Saturday, July 24, 2010

Beep Beep

I used to supplement my income from waiting tables with office work so I wasn't on my feet all day and night. One of my first "second jobs" was setting up appointments for pager salesman. (This was when beepers were first becoming popular and way before cell phones.) I made the calls cold from a publication that listed the company with the president, vice-president, office manager, etc in descending order of rank. My instructions were to "start at the top." The funniest call I had went like this:

"May I please speak with David Brown?"
"Mr. Brown passed away two years ago."
"I'm so sorry. Is Dan Jones available?"
"Mr. Jones died last October."
"Oh dear. Well, I've got one other individual recommended as a contact for your company. May I speak with Charles Smith?"
"Mr. Smith is out sick today."
I didn't know how to respond. Then we both started to laugh and I said,
"I'll bet he's worried."

Speaking of beepers. One of the restaurants I worked at decided to replace the lighted sign that let a waiter know when their order was up (I haven't seen these in years, but they used to be common) with pagers. Instead of looking for our number to light up (and/or checking the kitchen) we were supposed to stay on the floor and wait to be paged. The pagers were checked out at the hostess stand every day, so you had to have them coordinated with your waiter ID. They were supposed to have a volume button on them, but one unit might be turned all the way up and could barely be heard, while another was loud enough to rouse a team of huskies in a neighboring state.

The experiment didn't last very long. For one thing, every time a waiter's beeper went off, 8 or 10 people got up from their table and reached for their pocket or purse. It annoyed the crap out of the customers to have beepers sounding every time someone's food was ready. When the restaurant was busy, it sounded like a video arcade. Another problem was the cooks who just liked having the power to call waiters back to the kitchen like puppets on a string, whether their order was up or not. It was just one more of those ideas that probably seemed great in a corporate boardroom, but hadn't been thought out to what it would sound like in a restaurant with 12 waiters with over 100 tables between them.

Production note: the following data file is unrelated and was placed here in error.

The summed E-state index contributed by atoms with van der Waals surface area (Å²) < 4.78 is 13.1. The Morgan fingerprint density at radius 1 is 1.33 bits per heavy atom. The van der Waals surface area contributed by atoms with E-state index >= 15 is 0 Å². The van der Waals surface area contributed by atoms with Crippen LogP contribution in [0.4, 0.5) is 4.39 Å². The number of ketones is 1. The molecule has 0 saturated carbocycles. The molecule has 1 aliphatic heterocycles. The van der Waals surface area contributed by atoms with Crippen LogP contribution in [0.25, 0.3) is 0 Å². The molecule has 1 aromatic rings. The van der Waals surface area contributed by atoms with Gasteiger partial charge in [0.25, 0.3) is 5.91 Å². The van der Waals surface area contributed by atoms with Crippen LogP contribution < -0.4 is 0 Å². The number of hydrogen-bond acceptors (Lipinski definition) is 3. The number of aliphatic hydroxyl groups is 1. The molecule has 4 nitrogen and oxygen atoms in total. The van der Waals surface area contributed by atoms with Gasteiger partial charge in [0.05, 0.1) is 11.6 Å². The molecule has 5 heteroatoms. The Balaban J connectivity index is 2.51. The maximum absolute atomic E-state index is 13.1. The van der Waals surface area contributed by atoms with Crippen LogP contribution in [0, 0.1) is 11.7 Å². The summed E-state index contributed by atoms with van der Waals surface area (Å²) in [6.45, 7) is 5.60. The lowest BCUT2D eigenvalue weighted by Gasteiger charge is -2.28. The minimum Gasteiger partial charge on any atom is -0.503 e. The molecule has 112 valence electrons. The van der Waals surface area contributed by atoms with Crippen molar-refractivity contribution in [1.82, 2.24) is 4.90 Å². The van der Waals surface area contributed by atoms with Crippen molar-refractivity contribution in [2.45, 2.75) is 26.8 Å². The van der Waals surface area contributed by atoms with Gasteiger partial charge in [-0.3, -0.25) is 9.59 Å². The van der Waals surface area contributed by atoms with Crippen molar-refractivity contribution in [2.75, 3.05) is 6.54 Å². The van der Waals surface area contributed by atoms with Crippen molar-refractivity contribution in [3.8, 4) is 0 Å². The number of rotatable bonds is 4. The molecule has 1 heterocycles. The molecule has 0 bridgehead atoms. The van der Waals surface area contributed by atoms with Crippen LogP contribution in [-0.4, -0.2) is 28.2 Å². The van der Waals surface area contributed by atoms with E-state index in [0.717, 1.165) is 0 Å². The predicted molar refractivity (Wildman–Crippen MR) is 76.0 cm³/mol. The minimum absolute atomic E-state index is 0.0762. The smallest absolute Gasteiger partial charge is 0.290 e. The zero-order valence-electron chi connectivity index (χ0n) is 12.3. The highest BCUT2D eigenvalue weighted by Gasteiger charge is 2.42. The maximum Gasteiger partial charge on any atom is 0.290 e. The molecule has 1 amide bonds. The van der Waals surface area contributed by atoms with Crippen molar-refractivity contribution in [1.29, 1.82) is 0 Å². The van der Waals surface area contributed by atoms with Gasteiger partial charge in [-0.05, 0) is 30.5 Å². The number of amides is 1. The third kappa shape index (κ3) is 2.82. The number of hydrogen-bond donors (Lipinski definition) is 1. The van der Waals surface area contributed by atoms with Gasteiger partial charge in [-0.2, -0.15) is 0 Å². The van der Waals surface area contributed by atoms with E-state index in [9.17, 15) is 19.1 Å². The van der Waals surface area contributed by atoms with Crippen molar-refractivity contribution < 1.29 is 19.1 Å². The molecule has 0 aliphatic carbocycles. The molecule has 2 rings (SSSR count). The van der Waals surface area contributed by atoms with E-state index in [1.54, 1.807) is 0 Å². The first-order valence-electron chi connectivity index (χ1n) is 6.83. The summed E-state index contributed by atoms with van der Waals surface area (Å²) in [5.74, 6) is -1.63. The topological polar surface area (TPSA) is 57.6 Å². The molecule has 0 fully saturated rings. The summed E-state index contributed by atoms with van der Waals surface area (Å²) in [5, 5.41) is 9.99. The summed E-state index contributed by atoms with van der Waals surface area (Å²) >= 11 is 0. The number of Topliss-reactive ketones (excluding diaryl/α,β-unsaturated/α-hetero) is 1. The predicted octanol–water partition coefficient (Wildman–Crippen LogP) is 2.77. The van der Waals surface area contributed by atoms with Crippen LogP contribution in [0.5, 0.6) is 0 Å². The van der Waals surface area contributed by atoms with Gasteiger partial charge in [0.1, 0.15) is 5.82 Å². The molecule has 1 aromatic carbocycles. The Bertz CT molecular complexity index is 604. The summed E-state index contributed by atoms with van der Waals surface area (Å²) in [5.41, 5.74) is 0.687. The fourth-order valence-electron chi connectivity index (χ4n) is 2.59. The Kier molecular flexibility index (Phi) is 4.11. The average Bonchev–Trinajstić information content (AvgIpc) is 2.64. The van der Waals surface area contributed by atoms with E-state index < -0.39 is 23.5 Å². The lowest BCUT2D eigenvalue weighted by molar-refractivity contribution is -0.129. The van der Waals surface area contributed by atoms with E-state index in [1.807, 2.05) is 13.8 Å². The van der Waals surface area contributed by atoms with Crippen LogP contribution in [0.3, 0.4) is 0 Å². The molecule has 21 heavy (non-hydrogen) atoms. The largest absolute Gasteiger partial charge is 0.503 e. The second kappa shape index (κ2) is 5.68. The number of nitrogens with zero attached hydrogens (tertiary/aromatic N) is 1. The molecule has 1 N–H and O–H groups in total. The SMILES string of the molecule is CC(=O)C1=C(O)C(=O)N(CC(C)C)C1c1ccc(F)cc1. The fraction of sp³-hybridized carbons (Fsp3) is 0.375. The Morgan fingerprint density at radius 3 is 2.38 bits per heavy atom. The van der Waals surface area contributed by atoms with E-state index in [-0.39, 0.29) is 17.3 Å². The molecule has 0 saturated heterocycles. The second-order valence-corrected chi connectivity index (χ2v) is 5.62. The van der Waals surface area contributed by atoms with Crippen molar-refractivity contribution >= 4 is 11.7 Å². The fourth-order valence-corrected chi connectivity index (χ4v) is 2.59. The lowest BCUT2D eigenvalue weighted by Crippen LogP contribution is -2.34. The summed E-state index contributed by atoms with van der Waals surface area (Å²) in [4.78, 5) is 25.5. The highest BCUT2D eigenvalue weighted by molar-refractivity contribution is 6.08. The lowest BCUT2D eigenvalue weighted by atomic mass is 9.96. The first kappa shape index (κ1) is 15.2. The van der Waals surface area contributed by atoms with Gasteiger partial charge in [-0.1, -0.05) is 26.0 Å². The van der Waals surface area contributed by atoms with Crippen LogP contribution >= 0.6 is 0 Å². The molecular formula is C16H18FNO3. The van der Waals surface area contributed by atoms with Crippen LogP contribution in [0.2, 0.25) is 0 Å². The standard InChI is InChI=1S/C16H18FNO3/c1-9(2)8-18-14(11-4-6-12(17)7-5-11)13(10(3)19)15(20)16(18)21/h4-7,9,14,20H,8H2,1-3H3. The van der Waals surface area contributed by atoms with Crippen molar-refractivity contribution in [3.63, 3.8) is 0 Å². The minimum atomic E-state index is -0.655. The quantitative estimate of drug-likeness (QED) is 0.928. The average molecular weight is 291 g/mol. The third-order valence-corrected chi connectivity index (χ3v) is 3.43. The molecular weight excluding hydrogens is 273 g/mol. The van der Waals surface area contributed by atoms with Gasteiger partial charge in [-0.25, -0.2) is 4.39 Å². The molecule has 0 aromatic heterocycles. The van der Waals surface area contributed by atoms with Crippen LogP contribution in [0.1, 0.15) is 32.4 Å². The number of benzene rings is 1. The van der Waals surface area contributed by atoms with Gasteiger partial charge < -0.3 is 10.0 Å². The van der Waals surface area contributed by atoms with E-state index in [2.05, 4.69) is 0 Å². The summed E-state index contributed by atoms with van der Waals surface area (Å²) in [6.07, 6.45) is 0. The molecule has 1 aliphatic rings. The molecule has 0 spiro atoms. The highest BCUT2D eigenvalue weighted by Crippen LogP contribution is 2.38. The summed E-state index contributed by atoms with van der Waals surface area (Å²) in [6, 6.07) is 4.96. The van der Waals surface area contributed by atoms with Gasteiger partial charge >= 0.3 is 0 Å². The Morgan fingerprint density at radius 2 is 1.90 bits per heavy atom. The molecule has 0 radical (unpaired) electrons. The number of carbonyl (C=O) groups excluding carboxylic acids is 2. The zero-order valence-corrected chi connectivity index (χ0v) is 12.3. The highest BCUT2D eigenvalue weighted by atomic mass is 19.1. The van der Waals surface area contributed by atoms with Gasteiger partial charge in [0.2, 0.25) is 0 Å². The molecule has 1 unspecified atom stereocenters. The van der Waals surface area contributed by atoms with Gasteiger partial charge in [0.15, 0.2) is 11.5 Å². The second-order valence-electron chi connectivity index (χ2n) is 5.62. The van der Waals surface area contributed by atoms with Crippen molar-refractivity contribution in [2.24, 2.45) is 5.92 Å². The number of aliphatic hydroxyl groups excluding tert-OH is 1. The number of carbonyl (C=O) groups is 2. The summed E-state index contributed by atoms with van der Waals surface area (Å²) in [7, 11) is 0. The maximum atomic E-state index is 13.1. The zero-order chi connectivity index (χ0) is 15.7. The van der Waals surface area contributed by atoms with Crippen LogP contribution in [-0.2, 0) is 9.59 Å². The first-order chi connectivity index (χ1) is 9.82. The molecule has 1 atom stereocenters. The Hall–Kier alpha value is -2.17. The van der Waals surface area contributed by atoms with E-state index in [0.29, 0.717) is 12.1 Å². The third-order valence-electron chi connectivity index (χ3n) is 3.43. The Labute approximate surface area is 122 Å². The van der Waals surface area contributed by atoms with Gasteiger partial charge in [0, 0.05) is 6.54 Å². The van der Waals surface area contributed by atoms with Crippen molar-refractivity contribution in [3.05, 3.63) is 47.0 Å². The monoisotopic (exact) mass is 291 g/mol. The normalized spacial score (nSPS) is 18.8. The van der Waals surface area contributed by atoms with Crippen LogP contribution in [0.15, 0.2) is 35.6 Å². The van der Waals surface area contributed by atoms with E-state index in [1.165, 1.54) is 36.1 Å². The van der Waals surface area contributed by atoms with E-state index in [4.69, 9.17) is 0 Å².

I think about it now and wonder why they didn't just try pagers that vibrated, or if they made such a thing back then, or if maybe they did try it and they just didn't pan out. At any rate, I was awfully glad not to have one more thing to clip on to me. We went back to using the lights and everything worked out fine just like it had for years.

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